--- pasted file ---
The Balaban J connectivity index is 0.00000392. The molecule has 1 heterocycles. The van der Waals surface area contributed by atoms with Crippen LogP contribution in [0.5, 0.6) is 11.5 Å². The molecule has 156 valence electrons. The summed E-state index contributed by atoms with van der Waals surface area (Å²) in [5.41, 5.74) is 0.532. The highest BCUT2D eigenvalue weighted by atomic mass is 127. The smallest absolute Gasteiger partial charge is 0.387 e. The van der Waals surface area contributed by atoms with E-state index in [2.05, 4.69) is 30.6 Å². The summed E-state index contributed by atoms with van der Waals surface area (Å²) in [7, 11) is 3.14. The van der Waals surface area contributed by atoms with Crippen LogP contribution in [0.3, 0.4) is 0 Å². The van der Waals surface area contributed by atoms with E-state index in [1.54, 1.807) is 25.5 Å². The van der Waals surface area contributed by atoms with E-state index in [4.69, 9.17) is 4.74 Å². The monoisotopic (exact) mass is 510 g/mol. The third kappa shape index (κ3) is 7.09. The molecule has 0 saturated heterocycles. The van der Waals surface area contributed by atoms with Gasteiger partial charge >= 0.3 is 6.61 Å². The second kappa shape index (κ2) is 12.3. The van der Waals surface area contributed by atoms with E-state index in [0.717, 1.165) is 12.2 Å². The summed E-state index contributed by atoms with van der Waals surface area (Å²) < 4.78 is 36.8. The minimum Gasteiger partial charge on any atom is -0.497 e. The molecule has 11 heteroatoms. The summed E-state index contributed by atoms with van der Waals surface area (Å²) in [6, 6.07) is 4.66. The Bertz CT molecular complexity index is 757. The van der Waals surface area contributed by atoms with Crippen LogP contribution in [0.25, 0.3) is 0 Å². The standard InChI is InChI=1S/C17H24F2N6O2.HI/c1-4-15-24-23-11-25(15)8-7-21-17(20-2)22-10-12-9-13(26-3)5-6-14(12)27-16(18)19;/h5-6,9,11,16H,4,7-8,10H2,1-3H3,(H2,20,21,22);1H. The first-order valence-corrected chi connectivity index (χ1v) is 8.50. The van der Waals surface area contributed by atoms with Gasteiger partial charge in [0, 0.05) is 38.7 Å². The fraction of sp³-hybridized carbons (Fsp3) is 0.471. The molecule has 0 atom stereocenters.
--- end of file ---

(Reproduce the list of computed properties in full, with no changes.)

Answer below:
The Balaban J connectivity index is 0.00000392. The molecule has 1 heterocycles. The van der Waals surface area contributed by atoms with Crippen LogP contribution in [0.5, 0.6) is 11.5 Å². The molecule has 156 valence electrons. The summed E-state index contributed by atoms with van der Waals surface area (Å²) in [5.41, 5.74) is 0.532. The highest BCUT2D eigenvalue weighted by atomic mass is 127. The smallest absolute Gasteiger partial charge is 0.387 e. The van der Waals surface area contributed by atoms with E-state index in [2.05, 4.69) is 30.6 Å². The summed E-state index contributed by atoms with van der Waals surface area (Å²) in [7, 11) is 3.14. The van der Waals surface area contributed by atoms with Crippen LogP contribution in [0.3, 0.4) is 0 Å². The van der Waals surface area contributed by atoms with E-state index in [1.54, 1.807) is 25.5 Å². The van der Waals surface area contributed by atoms with E-state index in [4.69, 9.17) is 4.74 Å². The monoisotopic (exact) mass is 510 g/mol. The third kappa shape index (κ3) is 7.09. The molecule has 0 saturated heterocycles. The van der Waals surface area contributed by atoms with Gasteiger partial charge >= 0.3 is 6.61 Å². The second kappa shape index (κ2) is 12.3. The van der Waals surface area contributed by atoms with E-state index in [0.717, 1.165) is 12.2 Å². The summed E-state index contributed by atoms with van der Waals surface area (Å²) < 4.78 is 36.8. The minimum Gasteiger partial charge on any atom is -0.497 e. The molecule has 11 heteroatoms. The summed E-state index contributed by atoms with van der Waals surface area (Å²) in [6, 6.07) is 4.66. The Bertz CT molecular complexity index is 757. The van der Waals surface area contributed by atoms with Crippen LogP contribution in [0.25, 0.3) is 0 Å². The standard InChI is InChI=1S/C17H24F2N6O2.HI/c1-4-15-24-23-11-25(15)8-7-21-17(20-2)22-10-12-9-13(26-3)5-6-14(12)27-16(18)19;/h5-6,9,11,16H,4,7-8,10H2,1-3H3,(H2,20,21,22);1H. The first-order valence-corrected chi connectivity index (χ1v) is 8.50. The van der Waals surface area contributed by atoms with Gasteiger partial charge in [0, 0.05) is 38.7 Å². The fraction of sp³-hybridized carbons (Fsp3) is 0.471. The molecule has 0 atom stereocenters.